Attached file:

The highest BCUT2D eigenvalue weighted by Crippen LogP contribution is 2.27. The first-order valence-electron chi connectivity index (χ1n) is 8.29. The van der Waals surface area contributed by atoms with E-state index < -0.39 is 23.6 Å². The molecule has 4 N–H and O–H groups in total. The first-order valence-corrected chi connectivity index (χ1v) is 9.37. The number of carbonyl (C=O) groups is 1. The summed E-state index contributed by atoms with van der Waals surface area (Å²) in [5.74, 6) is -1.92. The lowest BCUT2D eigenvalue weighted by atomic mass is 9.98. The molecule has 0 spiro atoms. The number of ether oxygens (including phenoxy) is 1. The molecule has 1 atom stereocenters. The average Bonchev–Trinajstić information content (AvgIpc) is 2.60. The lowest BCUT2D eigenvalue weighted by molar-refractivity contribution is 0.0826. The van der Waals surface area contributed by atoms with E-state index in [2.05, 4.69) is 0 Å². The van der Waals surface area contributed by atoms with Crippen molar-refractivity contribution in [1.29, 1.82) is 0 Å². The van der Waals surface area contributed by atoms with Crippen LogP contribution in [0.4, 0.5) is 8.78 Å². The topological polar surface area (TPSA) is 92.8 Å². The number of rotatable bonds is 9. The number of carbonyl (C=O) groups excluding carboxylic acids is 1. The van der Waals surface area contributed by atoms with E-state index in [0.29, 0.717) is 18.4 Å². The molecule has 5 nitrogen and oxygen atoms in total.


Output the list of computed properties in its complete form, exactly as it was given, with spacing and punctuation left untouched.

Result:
The highest BCUT2D eigenvalue weighted by Crippen LogP contribution is 2.27. The first-order valence-electron chi connectivity index (χ1n) is 8.29. The van der Waals surface area contributed by atoms with E-state index < -0.39 is 23.6 Å². The molecule has 4 N–H and O–H groups in total. The first-order valence-corrected chi connectivity index (χ1v) is 9.37. The number of carbonyl (C=O) groups is 1. The summed E-state index contributed by atoms with van der Waals surface area (Å²) in [5.74, 6) is -1.92. The lowest BCUT2D eigenvalue weighted by atomic mass is 9.98. The molecule has 0 spiro atoms. The number of ether oxygens (including phenoxy) is 1. The molecule has 1 atom stereocenters. The average Bonchev–Trinajstić information content (AvgIpc) is 2.60. The lowest BCUT2D eigenvalue weighted by molar-refractivity contribution is 0.0826. The van der Waals surface area contributed by atoms with E-state index in [2.05, 4.69) is 0 Å². The van der Waals surface area contributed by atoms with Crippen molar-refractivity contribution in [1.29, 1.82) is 0 Å². The van der Waals surface area contributed by atoms with Crippen LogP contribution in [0.4, 0.5) is 8.78 Å². The topological polar surface area (TPSA) is 92.8 Å². The number of rotatable bonds is 9. The number of carbonyl (C=O) groups excluding carboxylic acids is 1. The van der Waals surface area contributed by atoms with E-state index in [0.29, 0.717) is 18.4 Å². The molecule has 5 nitrogen and oxygen atoms in total.